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When you care enough ... say it with billboards -- Page 2

Keep in mind that you'll have better luck finding pilots who can fly banners for you than finding skywriters. "Aerial advertising is becoming a rare art form," says Stevenson. "There are probably fewer than 10 active skywriters like myself in the country."

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Full of hot air: You can't get the Goodyear blimp to advertise your personal message (it flies at large community events only, and doesn't accept special advertising), but you can buy the next-best thing: your own blimp-shaped balloon.

Companies like Arizona Balloon offer custom balloon shapes, including blimps, for every occasion you can imagine. For instance, you can order an 11-foot helium-filled blimp balloon with banners on both sides for just $725. Or you can go for the gusto: A 30-foot blimp balloon with banners will run you $4,286. Each balloon comes with a 120-foot tether, and you'll need to check with your local city hall to see if you need a permit for flying it.

Drive-by messages: Although billboards generally are intended as larger-than-life advertising aimed at weary commuters, they can also be a creative way to tell the world how you feel. Corey Shumway, general manager of Lamar Advertising's Oregon and Western Washington division, says one of his company's workers proposed to his wife several years ago via a billboard -- and fortunately, she said "yes."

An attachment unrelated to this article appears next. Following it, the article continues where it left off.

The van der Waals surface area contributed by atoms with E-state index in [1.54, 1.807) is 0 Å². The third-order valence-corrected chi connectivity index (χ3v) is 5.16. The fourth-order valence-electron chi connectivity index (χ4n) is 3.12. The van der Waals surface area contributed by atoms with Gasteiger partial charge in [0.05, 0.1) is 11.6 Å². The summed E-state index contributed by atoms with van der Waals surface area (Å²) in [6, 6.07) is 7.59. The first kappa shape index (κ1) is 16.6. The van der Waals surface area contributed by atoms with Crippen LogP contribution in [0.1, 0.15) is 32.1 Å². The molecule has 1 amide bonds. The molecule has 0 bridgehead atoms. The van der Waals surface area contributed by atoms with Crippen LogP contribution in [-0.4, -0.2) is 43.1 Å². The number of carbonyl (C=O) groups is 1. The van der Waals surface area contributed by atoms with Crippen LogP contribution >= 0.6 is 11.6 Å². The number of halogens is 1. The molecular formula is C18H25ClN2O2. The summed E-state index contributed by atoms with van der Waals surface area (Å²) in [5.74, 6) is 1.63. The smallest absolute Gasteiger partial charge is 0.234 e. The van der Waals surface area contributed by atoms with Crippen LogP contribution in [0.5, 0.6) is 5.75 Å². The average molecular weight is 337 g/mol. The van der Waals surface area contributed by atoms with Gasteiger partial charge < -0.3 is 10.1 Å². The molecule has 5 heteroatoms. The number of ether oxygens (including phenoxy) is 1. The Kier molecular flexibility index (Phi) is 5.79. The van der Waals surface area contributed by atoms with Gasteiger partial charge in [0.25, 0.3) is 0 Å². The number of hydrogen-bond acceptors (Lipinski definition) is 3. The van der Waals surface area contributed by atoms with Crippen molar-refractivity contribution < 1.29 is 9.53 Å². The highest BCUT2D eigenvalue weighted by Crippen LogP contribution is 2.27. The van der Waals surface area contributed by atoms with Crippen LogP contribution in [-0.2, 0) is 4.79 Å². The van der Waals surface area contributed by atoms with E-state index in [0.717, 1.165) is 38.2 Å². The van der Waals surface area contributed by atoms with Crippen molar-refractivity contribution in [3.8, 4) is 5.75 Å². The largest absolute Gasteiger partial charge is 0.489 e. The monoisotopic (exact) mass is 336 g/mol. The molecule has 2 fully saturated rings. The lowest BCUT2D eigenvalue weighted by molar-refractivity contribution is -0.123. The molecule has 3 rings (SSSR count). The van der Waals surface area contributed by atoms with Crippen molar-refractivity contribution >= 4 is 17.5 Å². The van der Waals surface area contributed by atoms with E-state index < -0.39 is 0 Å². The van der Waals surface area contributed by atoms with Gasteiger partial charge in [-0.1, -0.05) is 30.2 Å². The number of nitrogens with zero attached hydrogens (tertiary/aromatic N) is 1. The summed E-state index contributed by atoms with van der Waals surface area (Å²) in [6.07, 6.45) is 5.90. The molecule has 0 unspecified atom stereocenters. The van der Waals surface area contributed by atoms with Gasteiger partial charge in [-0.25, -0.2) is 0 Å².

Another example, seen near's Florida offices: a billboard exclaiming "Happy 40th Birthday, Darlene!" with an oversized photo of the birthday girl. (Hope she didn't mind the world learning how old she is!)

Billboard ads vary greatly in price. The larger the city and the more vehicles that pass a certain board, the higher its monthly rate will be. For example, Shumway says a billboard on a side street in a smaller Oregon town might run $1,500 per month, while a board along a major arterial in metropolitan Portland, Ore., could fetch up to $7,500. And it depends on how long you want it to remain. "Billboard ads sound like a fun idea to a lot of folks, but they're usually much more expensive than people expect," says Shumway.

If you're buying a billboard ad, be flexible about the location, advises Shumway. For instance, instead of getting your heart set on the one billboard your spouse sees every day just before she turns into work, map out her entire driving route, and be willing to buy a billboard ad anywhere along her commute -- you may get a cheaper rate.

Another budget-minded note: Contact the major billboard companies, such as Clear Channel Communications Inc. or Viacom Outdoor, and ask for prices for poster panels, which are less expensive than the higher-end stretched vinyl signs, says Shumway.

Even cheaper: a bus-bench or bus-shelter ad. These can cost less than $500 for a month, and you can select your target's favorite bus stop. Find sources in your local business directory under "Bus-bench Advertising" or "Transit Advertising."

Take me out to the ball game: For a die-hard sports fan, there's nothing more exciting than seeing his name flash on the scoreboard at his favorite venue.